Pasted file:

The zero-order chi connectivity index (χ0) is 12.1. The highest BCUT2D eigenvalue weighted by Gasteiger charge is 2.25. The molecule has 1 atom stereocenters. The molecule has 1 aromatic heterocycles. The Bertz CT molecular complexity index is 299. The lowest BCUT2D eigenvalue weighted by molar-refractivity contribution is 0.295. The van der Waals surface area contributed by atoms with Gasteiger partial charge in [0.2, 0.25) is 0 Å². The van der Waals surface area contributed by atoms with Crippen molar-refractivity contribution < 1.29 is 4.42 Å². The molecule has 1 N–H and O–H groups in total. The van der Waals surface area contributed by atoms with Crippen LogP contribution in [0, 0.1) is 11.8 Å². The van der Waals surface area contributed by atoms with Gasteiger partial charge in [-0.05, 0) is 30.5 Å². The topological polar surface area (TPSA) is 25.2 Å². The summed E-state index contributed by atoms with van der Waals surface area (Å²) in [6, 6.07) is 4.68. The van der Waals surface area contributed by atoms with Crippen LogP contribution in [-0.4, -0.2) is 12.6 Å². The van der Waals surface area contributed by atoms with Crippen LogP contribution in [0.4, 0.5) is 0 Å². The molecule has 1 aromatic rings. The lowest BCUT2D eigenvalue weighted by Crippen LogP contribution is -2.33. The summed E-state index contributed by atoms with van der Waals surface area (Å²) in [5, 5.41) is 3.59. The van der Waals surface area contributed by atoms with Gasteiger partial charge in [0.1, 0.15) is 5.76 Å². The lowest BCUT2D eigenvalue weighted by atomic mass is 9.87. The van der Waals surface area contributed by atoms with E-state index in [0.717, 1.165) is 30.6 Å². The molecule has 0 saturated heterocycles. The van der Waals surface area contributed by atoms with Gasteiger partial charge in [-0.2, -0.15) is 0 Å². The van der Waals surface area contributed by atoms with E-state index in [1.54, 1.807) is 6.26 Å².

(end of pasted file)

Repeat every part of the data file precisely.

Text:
The zero-order chi connectivity index (χ0) is 12.1. The highest BCUT2D eigenvalue weighted by Gasteiger charge is 2.25. The molecule has 1 atom stereocenters. The molecule has 1 aromatic heterocycles. The Bertz CT molecular complexity index is 299. The lowest BCUT2D eigenvalue weighted by molar-refractivity contribution is 0.295. The van der Waals surface area contributed by atoms with Gasteiger partial charge in [0.2, 0.25) is 0 Å². The van der Waals surface area contributed by atoms with Crippen molar-refractivity contribution < 1.29 is 4.42 Å². The molecule has 1 N–H and O–H groups in total. The van der Waals surface area contributed by atoms with Crippen LogP contribution in [0, 0.1) is 11.8 Å². The van der Waals surface area contributed by atoms with Gasteiger partial charge in [-0.05, 0) is 30.5 Å². The topological polar surface area (TPSA) is 25.2 Å². The summed E-state index contributed by atoms with van der Waals surface area (Å²) in [6, 6.07) is 4.68. The van der Waals surface area contributed by atoms with Crippen LogP contribution in [-0.4, -0.2) is 12.6 Å². The van der Waals surface area contributed by atoms with Crippen LogP contribution in [0.4, 0.5) is 0 Å². The molecule has 1 aromatic rings. The lowest BCUT2D eigenvalue weighted by Crippen LogP contribution is -2.33. The summed E-state index contributed by atoms with van der Waals surface area (Å²) in [5, 5.41) is 3.59. The van der Waals surface area contributed by atoms with Gasteiger partial charge in [0.1, 0.15) is 5.76 Å². The lowest BCUT2D eigenvalue weighted by atomic mass is 9.87. The van der Waals surface area contributed by atoms with E-state index in [0.717, 1.165) is 30.6 Å². The molecule has 0 saturated heterocycles. The van der Waals surface area contributed by atoms with Gasteiger partial charge in [-0.2, -0.15) is 0 Å². The van der Waals surface area contributed by atoms with E-state index in [1.54, 1.807) is 6.26 Å².